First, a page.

Inside new Substack comic projects from Tom King, Brian K. Vaughan, Grant Morrison, and more
A new frontier has opened for comics on Substack. As so many creative industries (like music and TV) have been disrupted by new technologies and platforms over the past decade, comic books have stayed mostly the same in terms of production and distribution. Even digital comics sites like Comixology haven't much altered the routine of picking up graphic novels from your local comic shop or bookstore.
But now, something new may be on the horizon.
Last year, several well-known comic creators (including House of X mastermind Jonathan Hickman and current Best Writer Eisner Award winner James Tynion IV) stepped back from their high-profile gigs at Marvel and DC to launch new comic projects on Substack.
EW can exclusively reveal that even more big-name creators are launching six new comics on Substack this week: An independent publication from Grant Morrison; a joint project from Brian K. Vaughan (Saga) and Niko Henrichon; a solo project by Jen Bartel; a collaboration between Tom King (Batman, Strange Adventures) and Elsa Charretier (November); a new publication from Khary Randolph; and a newsletter from the Mangasplaining podcast. Those aforementioned projects from last year are also adding new features: Two new comics are being added to Hickman's 3 Worlds / 3 Moons project; Tynion is beginning publication of his new graphic novella The Closet; and Jeff Lemire is bringing his Black Hammer superhero universe to Substack.
We spoke with King, Charretier, Vaughan, Henrichon, and Morrison about their new projects and the creative opportunities offered by the new platform. Read their thoughts below.
Tom King is one of the most acclaimed mainstream comic writers of the past decade. He won back-to-back Best Writer Eisner Awards in 2018 and 2019 (sharing the first with Monstress mastermind Marjorie Liu) and earned two spots on EW's own Best Comics of the Decade list. Yet all his comics up until now have been either for DC or Marvel (in the case of The Vision, which had a strong influence on WandaVision). Here on Substack, King is finally working on his first creator-owned comic, Love Everlasting, co-created with artist Elsa Charretier. Matt Hollingsworth is the colorist and Clayton Cowles does the lettering.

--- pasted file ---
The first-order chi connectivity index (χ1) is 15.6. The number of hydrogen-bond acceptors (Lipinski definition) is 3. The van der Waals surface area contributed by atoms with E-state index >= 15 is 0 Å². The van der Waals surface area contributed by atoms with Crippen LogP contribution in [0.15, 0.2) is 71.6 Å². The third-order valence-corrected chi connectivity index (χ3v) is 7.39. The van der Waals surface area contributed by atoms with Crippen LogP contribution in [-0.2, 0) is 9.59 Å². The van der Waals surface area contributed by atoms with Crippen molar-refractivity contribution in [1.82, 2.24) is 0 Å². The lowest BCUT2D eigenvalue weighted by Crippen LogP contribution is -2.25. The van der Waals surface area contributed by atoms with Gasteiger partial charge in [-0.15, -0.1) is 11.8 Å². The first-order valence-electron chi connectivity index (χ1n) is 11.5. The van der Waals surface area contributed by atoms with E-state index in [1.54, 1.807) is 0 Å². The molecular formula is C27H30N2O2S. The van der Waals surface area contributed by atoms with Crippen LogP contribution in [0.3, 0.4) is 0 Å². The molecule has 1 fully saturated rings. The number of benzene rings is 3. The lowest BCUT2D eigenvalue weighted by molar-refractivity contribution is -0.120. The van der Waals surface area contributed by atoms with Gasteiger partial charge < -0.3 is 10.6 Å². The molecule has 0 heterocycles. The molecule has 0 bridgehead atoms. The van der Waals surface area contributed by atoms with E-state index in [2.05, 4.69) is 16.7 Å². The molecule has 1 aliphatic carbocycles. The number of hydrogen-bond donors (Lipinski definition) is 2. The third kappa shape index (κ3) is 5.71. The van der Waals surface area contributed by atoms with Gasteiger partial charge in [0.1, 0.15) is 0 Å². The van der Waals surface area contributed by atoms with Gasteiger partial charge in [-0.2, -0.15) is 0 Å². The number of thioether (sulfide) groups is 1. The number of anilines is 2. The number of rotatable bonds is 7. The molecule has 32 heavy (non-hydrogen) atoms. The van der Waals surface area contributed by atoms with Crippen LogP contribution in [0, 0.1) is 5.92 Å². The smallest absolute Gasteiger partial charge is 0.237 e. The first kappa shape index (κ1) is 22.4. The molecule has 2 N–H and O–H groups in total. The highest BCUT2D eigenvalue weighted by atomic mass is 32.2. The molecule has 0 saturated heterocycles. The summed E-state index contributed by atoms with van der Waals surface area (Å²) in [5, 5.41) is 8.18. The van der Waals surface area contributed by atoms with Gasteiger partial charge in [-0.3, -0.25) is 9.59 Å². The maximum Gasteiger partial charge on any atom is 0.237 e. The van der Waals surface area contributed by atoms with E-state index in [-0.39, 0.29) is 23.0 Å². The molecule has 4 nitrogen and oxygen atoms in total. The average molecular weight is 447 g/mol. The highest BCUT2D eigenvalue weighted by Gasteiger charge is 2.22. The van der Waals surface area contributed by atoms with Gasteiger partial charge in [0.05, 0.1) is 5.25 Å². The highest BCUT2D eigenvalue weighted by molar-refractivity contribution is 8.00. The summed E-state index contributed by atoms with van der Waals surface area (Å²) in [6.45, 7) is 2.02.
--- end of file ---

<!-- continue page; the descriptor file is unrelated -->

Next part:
"I reached out to Tom," says Charretier. "I had been wanting to work with him for a long time, but I had decided to leave mainstream comics, so I wasn't envisioning a project at DC or Marvel with him. I wanted to do a creator-owned book and he had never done one. I was wondering why, and it turns out no one had ever asked!"
King adds, "this is a new project designed by Elsa and I. We talked about what we wanted to work on, what genres, and I stared at Elsa's artwork for a long time, imagining the best things I could write for her to draw. Elsa is one of these artists where their art doesn't look like the past, but what you wish the past looked like. It's like watching an episode of Mad Men where you're like, 'I know the '60s weren't like this, but the dream of the '60s was like this.' Elsa captures that just beautifully. The best part about that kind of art is if you have the dream, then you can make the nightmare too."
Charretier previously worked with Matt Fraction on the four-part graphic novel series November, which bounced around in time for its story of three women coming together under mysterious and violent circumstances. That has prepared her well for Love Everlasting, which also moves around in space and time for a deconstruction of the history of one of the form's forgotten sub-genres: romance comics.
"Love Everlasting is a deconstruction/reconstruction of romance comics, which were a quarter of the industry for 30 years and have now been forgotten in dustbins or made fun of by Lichtenstein," King says. "We're reclaiming a lost aspect of the comic industry and turning it into something modern, new, and cool."
Last year, Charretier launched a new YouTube series called Case Study, in which she analyzes iconic comics like her former collaborator's Hawkeye run or Mike Mignola's Hellboy saga. These exercises have in turn enhanced her own understanding of the form.
"I've learned a tremendous amount of craft working on those videos," Charretier says. "It's completely changed my way of thinking about comics, about what is right and what is wrong, because by dissecting stuff you realize that, 'oh this should be wrong, and yet it works. So why does it work?' It's challenged my assumptions about comics, and it's making me a better artist."
The pair are not shy about their artistic ambitions for Love Everlasting, either, with King explicitly invoking a comparison to one of the greatest comics ever.
"This isn't just my first creator-owned comic, it's my first ongoing comic since Batman," King says. "The goal here is to do what Neil Gaiman did with Sandman, looking at all of world literature through the lens of horror. We're gonna do that through the lens of romance. It's sort of Elsa and my version of Sandman."
In 2003, writer Brian K. Vaughan and artist Niko Henrichon collaborated on the graphic novel Pride of Baghdad, which followed a group of lions who escape from the Iraqi capital's zoo after an American bombing raid. They tell EW they've been looking to team up on another graphic novel ever since, and Vaughan was well aware of the potential of digital-first comics after his work with Marcos Martin at The Panel Syndicate.